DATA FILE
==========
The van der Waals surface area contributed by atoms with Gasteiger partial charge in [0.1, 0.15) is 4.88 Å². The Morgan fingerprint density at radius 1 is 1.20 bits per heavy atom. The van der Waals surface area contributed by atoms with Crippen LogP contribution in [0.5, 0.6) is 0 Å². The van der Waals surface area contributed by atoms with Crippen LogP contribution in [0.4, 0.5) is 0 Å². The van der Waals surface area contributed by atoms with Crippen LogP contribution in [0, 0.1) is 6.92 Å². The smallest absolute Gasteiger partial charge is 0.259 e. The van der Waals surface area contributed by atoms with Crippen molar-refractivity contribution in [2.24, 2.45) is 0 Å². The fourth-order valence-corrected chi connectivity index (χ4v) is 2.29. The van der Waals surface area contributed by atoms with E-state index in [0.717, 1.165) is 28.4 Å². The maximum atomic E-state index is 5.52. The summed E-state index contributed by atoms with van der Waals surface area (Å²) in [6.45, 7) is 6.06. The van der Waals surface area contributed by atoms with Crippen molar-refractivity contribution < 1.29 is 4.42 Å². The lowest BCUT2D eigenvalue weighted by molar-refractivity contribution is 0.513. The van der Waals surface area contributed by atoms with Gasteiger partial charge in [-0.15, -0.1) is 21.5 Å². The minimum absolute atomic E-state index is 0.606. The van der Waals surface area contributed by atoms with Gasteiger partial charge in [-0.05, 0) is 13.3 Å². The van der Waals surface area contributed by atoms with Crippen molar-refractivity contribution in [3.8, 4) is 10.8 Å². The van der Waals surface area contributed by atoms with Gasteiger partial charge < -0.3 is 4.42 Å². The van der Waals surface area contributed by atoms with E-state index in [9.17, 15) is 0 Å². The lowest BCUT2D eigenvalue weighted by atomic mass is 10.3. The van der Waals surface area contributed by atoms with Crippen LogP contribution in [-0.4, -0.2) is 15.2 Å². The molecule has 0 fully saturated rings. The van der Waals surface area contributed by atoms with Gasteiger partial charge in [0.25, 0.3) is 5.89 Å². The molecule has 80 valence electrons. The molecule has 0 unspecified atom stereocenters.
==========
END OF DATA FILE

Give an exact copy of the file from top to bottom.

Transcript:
The van der Waals surface area contributed by atoms with Gasteiger partial charge in [0.1, 0.15) is 4.88 Å². The Morgan fingerprint density at radius 1 is 1.20 bits per heavy atom. The van der Waals surface area contributed by atoms with Crippen LogP contribution in [0.5, 0.6) is 0 Å². The van der Waals surface area contributed by atoms with Crippen LogP contribution in [0.4, 0.5) is 0 Å². The van der Waals surface area contributed by atoms with Crippen LogP contribution in [0, 0.1) is 6.92 Å². The smallest absolute Gasteiger partial charge is 0.259 e. The van der Waals surface area contributed by atoms with Crippen molar-refractivity contribution in [2.24, 2.45) is 0 Å². The fourth-order valence-corrected chi connectivity index (χ4v) is 2.29. The van der Waals surface area contributed by atoms with E-state index in [0.717, 1.165) is 28.4 Å². The maximum atomic E-state index is 5.52. The summed E-state index contributed by atoms with van der Waals surface area (Å²) in [6.45, 7) is 6.06. The van der Waals surface area contributed by atoms with Crippen molar-refractivity contribution < 1.29 is 4.42 Å². The lowest BCUT2D eigenvalue weighted by molar-refractivity contribution is 0.513. The van der Waals surface area contributed by atoms with Gasteiger partial charge in [-0.15, -0.1) is 21.5 Å². The minimum absolute atomic E-state index is 0.606. The van der Waals surface area contributed by atoms with Gasteiger partial charge in [-0.05, 0) is 13.3 Å². The van der Waals surface area contributed by atoms with Crippen molar-refractivity contribution in [3.8, 4) is 10.8 Å². The van der Waals surface area contributed by atoms with Gasteiger partial charge < -0.3 is 4.42 Å². The van der Waals surface area contributed by atoms with E-state index in [9.17, 15) is 0 Å². The lowest BCUT2D eigenvalue weighted by atomic mass is 10.3. The van der Waals surface area contributed by atoms with Crippen LogP contribution in [-0.4, -0.2) is 15.2 Å². The molecule has 0 fully saturated rings. The van der Waals surface area contributed by atoms with Gasteiger partial charge in [0.25, 0.3) is 5.89 Å². The molecule has 80 valence electrons. The molecule has 0 unspecified atom stereocenters.